Friday, April 1, 2011

Once Upon a Time...

Once upon a time there were four little girls…okay one girl and three gay boys. They lived in the magnificent city of New York: a concrete jungle of looming buildings made of glass and concrete, full of beauty, despair, glamour, wealth, fashion, poverty and cocktails. They needed a break from the treacherous winter that had held them in his icy grasp for far too long. They decided to take a trip. It was a journey in their rubber-wheeled carriage that would take them six hours away from their beloved city to a weekend of splendor and relaxation in the small village of Provincetown on the tip of Cape Cod.

During their journey there was much laughter in the carriage as well as a little sleeping. There were musical sounds hailing forth from the sound box. There was singing. Their tensions began to melt away the further they got from home.

The four friends began to call themselves Mildred: a collective – one name for all four friends. They had no need of last names or initials for designation, as they knew which Mildred was being spoken to when the name Mildred was called forth. If there was ever an uncertainty, any Mildred could answer the question.

Along with their new name they used new words to describe when things were good or bad. When something delighted them they referred to it as “fetch” and when something was distressing or annoying they referred to it as “kennel.” The later word was not always agreed upon as an appropriate word for their new lexicon, but at least one of them continued to use it: Mildred. “Kibbles ‘n bits” eventually replaced “kennel” as the opposite of “fetch.”

To their new name and new words, developed for their new location, they created a new game just for them. From the dried milk of the teat, which had turned to powder, they would shoot one another with a squeeze and a sound, much like that of a tranquilizer dart flying through the air. The outcome was unconsciousness. They gloried in the ability to take one another off guard at a most inopportune moment and cause the catatonia. The only way to end this torture was for one or the other of the Mildreds to dust off the benumbed Mildred. Again they laughed as they inflicted their new game upon one another.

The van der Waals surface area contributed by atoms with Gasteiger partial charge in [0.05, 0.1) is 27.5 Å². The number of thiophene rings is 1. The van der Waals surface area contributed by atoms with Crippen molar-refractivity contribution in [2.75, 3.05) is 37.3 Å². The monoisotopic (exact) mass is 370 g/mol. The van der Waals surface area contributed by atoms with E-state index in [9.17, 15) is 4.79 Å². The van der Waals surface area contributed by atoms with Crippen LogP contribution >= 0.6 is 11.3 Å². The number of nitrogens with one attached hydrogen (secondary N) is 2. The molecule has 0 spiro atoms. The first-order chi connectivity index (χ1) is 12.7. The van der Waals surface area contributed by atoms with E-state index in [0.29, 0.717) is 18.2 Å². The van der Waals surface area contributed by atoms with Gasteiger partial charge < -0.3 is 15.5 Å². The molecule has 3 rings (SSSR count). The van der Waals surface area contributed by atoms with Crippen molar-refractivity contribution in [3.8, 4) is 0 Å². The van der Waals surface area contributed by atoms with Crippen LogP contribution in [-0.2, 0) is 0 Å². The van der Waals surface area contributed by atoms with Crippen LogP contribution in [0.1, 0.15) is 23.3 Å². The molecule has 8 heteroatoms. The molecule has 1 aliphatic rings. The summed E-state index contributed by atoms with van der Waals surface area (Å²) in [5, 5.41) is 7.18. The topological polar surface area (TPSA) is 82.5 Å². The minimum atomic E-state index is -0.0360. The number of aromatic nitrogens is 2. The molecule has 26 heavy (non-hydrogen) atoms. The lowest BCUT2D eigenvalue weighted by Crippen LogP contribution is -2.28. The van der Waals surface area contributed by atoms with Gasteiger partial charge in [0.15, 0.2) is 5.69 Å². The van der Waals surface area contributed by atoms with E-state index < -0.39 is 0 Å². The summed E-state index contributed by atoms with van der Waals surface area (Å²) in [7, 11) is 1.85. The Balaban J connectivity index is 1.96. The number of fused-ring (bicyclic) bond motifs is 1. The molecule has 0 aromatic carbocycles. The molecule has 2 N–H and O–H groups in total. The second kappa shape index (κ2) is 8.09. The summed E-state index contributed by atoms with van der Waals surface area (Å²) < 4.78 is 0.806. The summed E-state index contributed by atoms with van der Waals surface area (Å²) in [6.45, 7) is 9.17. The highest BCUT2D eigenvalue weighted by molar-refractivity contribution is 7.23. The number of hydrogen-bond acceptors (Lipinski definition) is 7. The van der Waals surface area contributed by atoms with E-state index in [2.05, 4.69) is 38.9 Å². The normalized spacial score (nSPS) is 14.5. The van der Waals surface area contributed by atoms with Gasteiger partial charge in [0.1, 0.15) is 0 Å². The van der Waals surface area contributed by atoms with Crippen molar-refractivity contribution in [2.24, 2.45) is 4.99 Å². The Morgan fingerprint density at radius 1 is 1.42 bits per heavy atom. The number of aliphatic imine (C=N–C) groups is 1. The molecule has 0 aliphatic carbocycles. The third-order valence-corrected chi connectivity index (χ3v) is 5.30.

They did ordinary things like having locals shine their nails and use sheers to trim their locks. Some of them even allowed hands to be placed upon their bodies to remove knots that had crept into their muscles while toiling away in their normal lives.

Relaxation and merriment ensued.

There were evenings of cooking beef over an open flame, evenings of baking fish. There was bread and cheese and wine aplenty. Wine that seemed to flow from a river on Mount Olympus, as its power seemed touched by the gods. They laughed as they consumed libations made with the spirit Ketel One. There were fruits of the vine and vegetables from the earth. There was chocolate by Raisinette and Cadbury. All of these things combined to create a debaucherous experience for the four friends from the city.

They did control themselves. They didn’t wreak havoc on the small village. They went out and met the locals. They played established games where sticks are used to hit balls into holes in a table. They danced. They spent money at local eating establishments and emporiums. They allowed themselves to truly escape the humdrum lives they led everyday in the city.

The most important thing is that each Mildred respected the other. No matter how fetch or kibbles ‘n bits something may have been, they enjoyed each other. When the time came to leave the village, the four Mildreds took to their carriage and began their journey back to the land of concrete and glass. They held fond memories of the shingle-covered house they had called home for three nights.

Although their time in P-town – as it is known in local lore – was short, it was well utilized. With their bond strengthened and their energy renewed, the collective Mildreds vowed that they would return once more to the gay village by the sea.